LNAs are easy to handle and offer many advantages. Their introduction on 3’ or 5’ end confers to the oligonucleotides a good resistance to nucleases. Generally they are able to activate RNase H, probably because of the conformational perturbation induced by their presence [34]. The phosphate groups in the structural backbone facilitated their transportation into cell by utilizing traditional cationic vectors and confer good water-solubility to these compounds. LNA units can be incorporated into oligonucleotides to give chimeras following the standard procedures for DNA synthesis. LNAs are able to discriminate a mismatch better than native nucleic acids and they are able to form very stable LNA/DNA or LNA/RNA duplexes. In fact, the presence of LNA into a complementary strand increases the stability of the duplex by +1 - +8OC against DNA and by +2 - +10OC against RNA, for each introduced monomer [30,31,33]. Christensen et al. performed studies on the kinetics and the thermodynamics of duplex formation between LNA and DNA[35]. Wengel and co-workers explain that the stability of the partly modifie LNA/DNA duplex can be due to a decreased loss in entropy and to an increased loss in enthalpy upon duplex formation by organisation of the phosphate backbone, favouring a more efficient stacking of nucleobases [36].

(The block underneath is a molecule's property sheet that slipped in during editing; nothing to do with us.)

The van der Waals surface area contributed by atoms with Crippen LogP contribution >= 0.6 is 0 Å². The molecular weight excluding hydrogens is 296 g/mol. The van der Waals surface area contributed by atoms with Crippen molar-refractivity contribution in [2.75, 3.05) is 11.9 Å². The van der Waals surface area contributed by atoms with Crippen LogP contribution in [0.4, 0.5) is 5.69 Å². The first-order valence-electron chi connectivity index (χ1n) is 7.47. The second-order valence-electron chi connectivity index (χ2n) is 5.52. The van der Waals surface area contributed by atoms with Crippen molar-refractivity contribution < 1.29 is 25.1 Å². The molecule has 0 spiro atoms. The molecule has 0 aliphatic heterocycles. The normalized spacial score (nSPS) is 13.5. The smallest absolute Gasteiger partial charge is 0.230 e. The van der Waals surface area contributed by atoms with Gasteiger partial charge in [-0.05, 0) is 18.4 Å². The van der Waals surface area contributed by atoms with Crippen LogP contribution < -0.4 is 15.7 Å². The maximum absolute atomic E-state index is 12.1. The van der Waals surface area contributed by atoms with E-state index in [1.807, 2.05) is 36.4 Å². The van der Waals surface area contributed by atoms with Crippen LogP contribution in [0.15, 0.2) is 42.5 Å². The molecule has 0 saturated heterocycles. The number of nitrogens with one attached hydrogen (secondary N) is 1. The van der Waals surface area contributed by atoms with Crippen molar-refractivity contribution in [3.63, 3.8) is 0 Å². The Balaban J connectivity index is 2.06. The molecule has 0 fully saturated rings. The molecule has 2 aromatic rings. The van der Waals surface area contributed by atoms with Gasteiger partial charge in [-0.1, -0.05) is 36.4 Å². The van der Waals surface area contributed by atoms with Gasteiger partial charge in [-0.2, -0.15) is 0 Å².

Different synthetic methodologies have been described to obtain LNAs, their isomers or analogus[37-46] and many efforts are ongoing to introduce further modifications, i.e. the preparation of ENA, 2’-O,4’-C-ethylene-bridged nucleic acids and the corresponding phosphoramidites [47]. All eight possible LNA stereoisomers. have been synthesised and six of them exhibit remarkable binding affinity towards RNA[42] . The O-LNA presents the sugar moiety with O-D-configuration and three different approaches towards thymine and 5-methyl-cytosine monomers have been reported[38] . Håkansson and Wengel described O-L-LNA adenine derivative synthesis and its high affinity hybridisation towards complementary sequences[48] while Nielsen et al. analysed the sugar conformation from NMR coupling constants and CD spectroscopy showing that O-LLNA/ DNA duplex adopts general B-like geometry [49].
2’-Thio-LNA and phosphorothioate-LNA and methylphosphonate- LNAs[50] have been synthesised. The 2’-Thio-LNA derivatives show a dramatic increase of thermal stability in LNA/DNA or LNA/RNA duplexes (about 5°C for each modification in DNA binding and 8°C in RNA binding). The presence of phosphorothioate- LNAs or methylphosphonate-LNAs is more efficient than the phosphorothioate nucleic acid analogues but less than LNA[39]. Despite this, such modification will play an important role because the presence of one methylphosphonate-LNA in a 9-mer sequence is sufficient to prevent 3-exonucleolytic degradation[50] . Also different amide-linked LNAtype dinucleotides have been prepared and incorporated into oligodeoxynucleotides, with significant increase of thermostability of the studied duplex[51].